In Bush's War on Terror, Immigrants Are Both Soldiers and Targets
Just three hours before President Bush delivered his State of the Union speech, my nephew, Eric, a former undocumented Salvadoran immigrant who is now stationed with the National Guard near the Afghan-Pakistani border, wrote me an email in Spanish. "A suicide bomber blew himself up at our front gate this morning. Ten people were killed, 15 wounded. I volunteered and helped pick up the dead and human remains. Esta bien feo esto (this is really ugly)."
I thought of Eric as I listened to President Bush trying to rally the country around his "new strategy" with words like, "The war on terror we fight today is a generational struggle that will continue long after you and I have turned our duties over to others."
Eric was born a child of war. I recall him as a boy in tattered jeans playing with toy guns while slightly older teenagers played out the latest insurgent and counterinsurgent military strategies in the jungles and mountains outside his hamlet. In an earlier phone call, Eric compared their struggle to the war he's now fighting. "The Taliban and Al Qaeda fight like the FMLN (the former guerillas in El Salavador). They strike for a time and then you don't see them for a long time until the next attack. It heats up and then it cools off." I've interviewed top strategists at West Point -- those who now guide Eric and other solders in the "new strategy" confirm Eric's insight.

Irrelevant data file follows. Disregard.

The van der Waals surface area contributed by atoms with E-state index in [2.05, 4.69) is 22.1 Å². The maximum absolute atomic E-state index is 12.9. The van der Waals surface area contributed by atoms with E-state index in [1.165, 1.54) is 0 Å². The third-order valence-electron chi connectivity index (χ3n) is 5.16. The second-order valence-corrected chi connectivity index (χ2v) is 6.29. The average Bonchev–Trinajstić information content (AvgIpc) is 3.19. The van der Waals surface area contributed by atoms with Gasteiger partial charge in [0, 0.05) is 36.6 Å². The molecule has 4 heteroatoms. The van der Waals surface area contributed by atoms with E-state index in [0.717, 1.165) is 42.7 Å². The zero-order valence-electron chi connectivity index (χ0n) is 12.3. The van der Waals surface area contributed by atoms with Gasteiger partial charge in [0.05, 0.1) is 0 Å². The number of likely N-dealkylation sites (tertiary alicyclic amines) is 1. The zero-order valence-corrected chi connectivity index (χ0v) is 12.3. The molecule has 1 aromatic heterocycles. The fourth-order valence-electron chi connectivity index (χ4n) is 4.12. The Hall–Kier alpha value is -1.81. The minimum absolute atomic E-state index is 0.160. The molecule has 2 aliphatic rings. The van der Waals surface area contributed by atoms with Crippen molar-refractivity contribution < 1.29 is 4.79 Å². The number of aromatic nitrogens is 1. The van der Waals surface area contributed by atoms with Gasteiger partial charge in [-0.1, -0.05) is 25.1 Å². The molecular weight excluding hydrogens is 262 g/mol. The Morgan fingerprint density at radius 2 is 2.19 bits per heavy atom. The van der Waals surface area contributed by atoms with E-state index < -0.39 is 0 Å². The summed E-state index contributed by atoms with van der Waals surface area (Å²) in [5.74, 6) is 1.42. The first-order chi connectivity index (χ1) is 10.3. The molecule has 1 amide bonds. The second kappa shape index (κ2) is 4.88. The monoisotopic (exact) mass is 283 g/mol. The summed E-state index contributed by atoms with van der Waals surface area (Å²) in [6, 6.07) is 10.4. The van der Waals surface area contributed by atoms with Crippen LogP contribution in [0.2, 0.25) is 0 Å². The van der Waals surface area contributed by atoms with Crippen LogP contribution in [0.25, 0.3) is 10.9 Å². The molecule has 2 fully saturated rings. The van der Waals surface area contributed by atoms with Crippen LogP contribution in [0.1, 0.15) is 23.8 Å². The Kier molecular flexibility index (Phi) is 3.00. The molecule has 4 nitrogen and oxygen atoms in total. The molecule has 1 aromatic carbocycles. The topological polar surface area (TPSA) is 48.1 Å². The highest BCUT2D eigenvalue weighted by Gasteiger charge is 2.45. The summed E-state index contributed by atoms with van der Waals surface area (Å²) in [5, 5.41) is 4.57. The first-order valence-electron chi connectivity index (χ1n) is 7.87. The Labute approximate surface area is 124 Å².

When Bush tells us he will continue to prepare the country for what was going to be a "long war" -remember how the invasion of Afghanistan was first called "Operation Infinite Justice" before being renamed "Operation Enduring Freedom"? - I worry about Eric's son, who is not doing so well in his elementary school.
Little Juan plays with toy guns and goes to a poorly-funded public school whose administrators are required to give military recruiters students' names, phone numbers and other personal information under the No Child Left Behind Act requirements.
In his speech, Bush framed comprehensive immigration reform as a national security issue, one requiring policies that leave "border agents free to chase down drug smugglers and criminals and terrorists." If the "war on terror" lasts as long as Bush said it will, his message tells immigrant families like ours that the war on immigration will also last for generations to come.
When I mentioned to Eric that Bush would be talking about immigration during the speech, he told me, "I don't like to talk about politics, TÃƒÂo." After I told him I understood, he did, however, tell me, "They (the National Guard) asked me if I want to go protect the border after I get back." "What do you think? You gonna do it?" I asked. He remained silent, as if weighing his words for an audience larger than just me.
We went on to talk about bringing back beautiful Afghan rugs for my folks' anniversary and going to dance salsa when he next visits me in New York. From the sound of his voice, he seemed to be struggling to come to grips with how war has shaped his short life in so many different ways. "You know what?" he confided as we said our "hasta pronto" goodbyes, "there's no way I'm going to the (U.S.-Mexico) border."
Before I could ask him if it had anything to do with Bush, immigration, the war and the like, he said, "All that's political bullshit."